“Oh give them land, lots of land, and the starry skies above;
Don’t fence them in.
Let them roam through the wide open country that we love;
Don’t fence them in.”
2019: Marie Milliman (with LLeigh) Part One, the “range run.”
Four times this year I have departed to traverse the lands and wilds that call out and unrelentingly pull me to them. Four times this year I have kissed Hallelujah, Grace and Glory (my mustangs and burro) “goodbye” and hugged them fiercely when I returned. My third year in Wild Places and Wild Horse advocacy, “Don’t Fence Them In” has evolved as a defining term on this journey and I used it for the title of this reflection of 2019.
In April I joined a “range run” beside Laura (our founder) to document three Herd Management Areas (HMA’s). As usual, there were intertwining, ever expanding, barbed wire fences that strangle the very land that most are of the opinion is wide open. “Open range is a myth” said my guide, “it is really only a highway sign that means cattle might cross the road.”
What we see on our range run into “nowhere land” is never representative of the regurgitated tagline “thriving natural ecological balance.” I witness a rather abusive, twisted, shattering of that assertion under the weight of reality. Hundreds of miles of barbed wire can exist in a single HMA, and the thud of dangerous cattle guards under your wheels over and over, suffocate what would be natural migratory paths for every living thing on public lands. All “natural” beings impeded from traveling to and from water sources as they would without fences and the ability to choose preferred seasonal grazing often simply impossible. Gates to the sides of the restraining cattle guards that are predominantly, intentionally, left closed by a permittee (even when his private livestock are not consuming public forage) as if the area is private property and the grass is only for their personal use, financial exchange through the slaughter of often neglected chattel.
No sign appears anywhere along these archaic and cruel barriers to indicate what time of year gates should be open or closed. The land managers excuse for not posting permitted livestock turnout times is “the signs would get shot down.” When you travel with a companion that researches the parameters of permits you find that the reason may be the rampant occurrence of illegal use by livestock (trespass) and BLM does not want to do anything about it? too much paperwork or simply fear? When someone uneducated about our public lands sees a gate open, the reflex is to close it. Through neglect, or intent, this creates a real abuse of all living things that get hung up, or torn, trying to be a natural being on our unnatural public lands. If they can not navigate, they simply become trapped in an artificial, illegal, pen on “open range.”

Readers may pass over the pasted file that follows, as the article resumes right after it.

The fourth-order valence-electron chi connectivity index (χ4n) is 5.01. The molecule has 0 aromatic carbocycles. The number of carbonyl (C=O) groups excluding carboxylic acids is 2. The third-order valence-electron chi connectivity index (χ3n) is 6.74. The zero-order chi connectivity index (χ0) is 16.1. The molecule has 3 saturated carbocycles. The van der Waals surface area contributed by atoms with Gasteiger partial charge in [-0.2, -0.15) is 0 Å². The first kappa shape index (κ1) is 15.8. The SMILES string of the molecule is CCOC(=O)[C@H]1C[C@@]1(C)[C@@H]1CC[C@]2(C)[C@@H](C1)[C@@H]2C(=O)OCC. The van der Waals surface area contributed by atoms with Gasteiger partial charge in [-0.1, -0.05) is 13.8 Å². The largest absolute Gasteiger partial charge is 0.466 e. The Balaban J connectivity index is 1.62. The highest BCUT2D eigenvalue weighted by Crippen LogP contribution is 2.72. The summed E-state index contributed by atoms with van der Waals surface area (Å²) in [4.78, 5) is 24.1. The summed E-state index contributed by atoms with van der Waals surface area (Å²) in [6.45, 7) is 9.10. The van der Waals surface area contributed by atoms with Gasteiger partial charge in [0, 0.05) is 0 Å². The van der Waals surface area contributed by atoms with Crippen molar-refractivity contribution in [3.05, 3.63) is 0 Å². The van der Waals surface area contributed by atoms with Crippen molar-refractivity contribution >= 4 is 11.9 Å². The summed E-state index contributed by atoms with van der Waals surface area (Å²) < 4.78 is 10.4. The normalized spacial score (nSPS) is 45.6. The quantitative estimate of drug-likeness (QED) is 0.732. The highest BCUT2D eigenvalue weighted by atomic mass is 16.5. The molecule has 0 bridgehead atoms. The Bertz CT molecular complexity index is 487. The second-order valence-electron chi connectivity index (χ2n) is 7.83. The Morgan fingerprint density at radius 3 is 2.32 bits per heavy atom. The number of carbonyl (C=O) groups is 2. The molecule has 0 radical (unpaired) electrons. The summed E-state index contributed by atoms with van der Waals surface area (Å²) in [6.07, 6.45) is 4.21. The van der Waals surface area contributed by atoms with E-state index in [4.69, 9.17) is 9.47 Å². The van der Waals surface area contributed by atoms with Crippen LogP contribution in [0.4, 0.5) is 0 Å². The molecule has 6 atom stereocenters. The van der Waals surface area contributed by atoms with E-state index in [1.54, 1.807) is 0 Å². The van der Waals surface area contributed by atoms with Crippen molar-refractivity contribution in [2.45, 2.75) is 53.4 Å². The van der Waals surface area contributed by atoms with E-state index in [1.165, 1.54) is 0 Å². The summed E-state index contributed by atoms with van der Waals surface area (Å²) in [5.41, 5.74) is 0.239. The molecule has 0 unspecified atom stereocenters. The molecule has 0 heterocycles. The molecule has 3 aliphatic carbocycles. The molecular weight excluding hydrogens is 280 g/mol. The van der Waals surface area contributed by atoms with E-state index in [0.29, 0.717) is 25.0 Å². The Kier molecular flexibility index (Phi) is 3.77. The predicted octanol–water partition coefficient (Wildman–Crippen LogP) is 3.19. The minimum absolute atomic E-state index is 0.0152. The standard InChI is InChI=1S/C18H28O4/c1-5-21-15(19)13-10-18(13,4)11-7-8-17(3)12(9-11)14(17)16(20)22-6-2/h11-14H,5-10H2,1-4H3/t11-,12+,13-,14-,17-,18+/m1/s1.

The abuses of the land our wild horses stand on, and rely on, are gutwrenching. “Replacement” water sources for wild horses and wildlife sit with a generator not functioning, or in disrepair or brand new but no one was tasked with providing fuel to run it, only to satisfy a “horse hating” county that wants all control of federal land. And/or the natural springs in the area have been massacred by the weighty cloven hoofed European cow, far from an adaptable species in an arid environment, turning springs into pools of feces and urine (I wish you could smell your public lands!). Habitats are smothered with cheat grass and devoid of the beauty of a healthy biocrust. None of this is because there might be a population of wild horses over a mythological “AML,” but because of a century of the political stranglehold on federal land agencies by livestock and mining interests and the corruption within the agency as land managers play favorites and politics for personal comfort.
Mining creates more fences, more roads with heavy, high speed traffic. Roads I travelled with my guide (Leigh) just three years ago, that seemed like small oasis from the smell and searing battering of privately owned livestock, are now large enough for massive earth movers or the two and three hookups of ore containers going way to fast in a place where wild things live and make every bend in the road (where visibility is impaired) a bit unnerving.
This is OUR Public Lands that our Wild Horses stand. In reality this is the land of uses, not protection of resources. It is ruled by the slight of the heavy hands,of greed.
I struggle to find the words to express adequately the condition of OUR lands and the betrayal I feel. It feels criminal, libelous, exploited, murdered.
“We need to protect the ridge where the West commences
Gaze at the moon and regain our senses
We need to stop destruction and I CAN’T STAND FENCES
Don’t fence them in”
(Part two, the roundup reflection by Milliman. soon).
We have been offered a match through the end of year. You can help double our impact in 2020 and be matched up to $2K. All donors will receive our end of year ebooks when they publish on New Years Day as our gift.
Categories: Wild Horse Education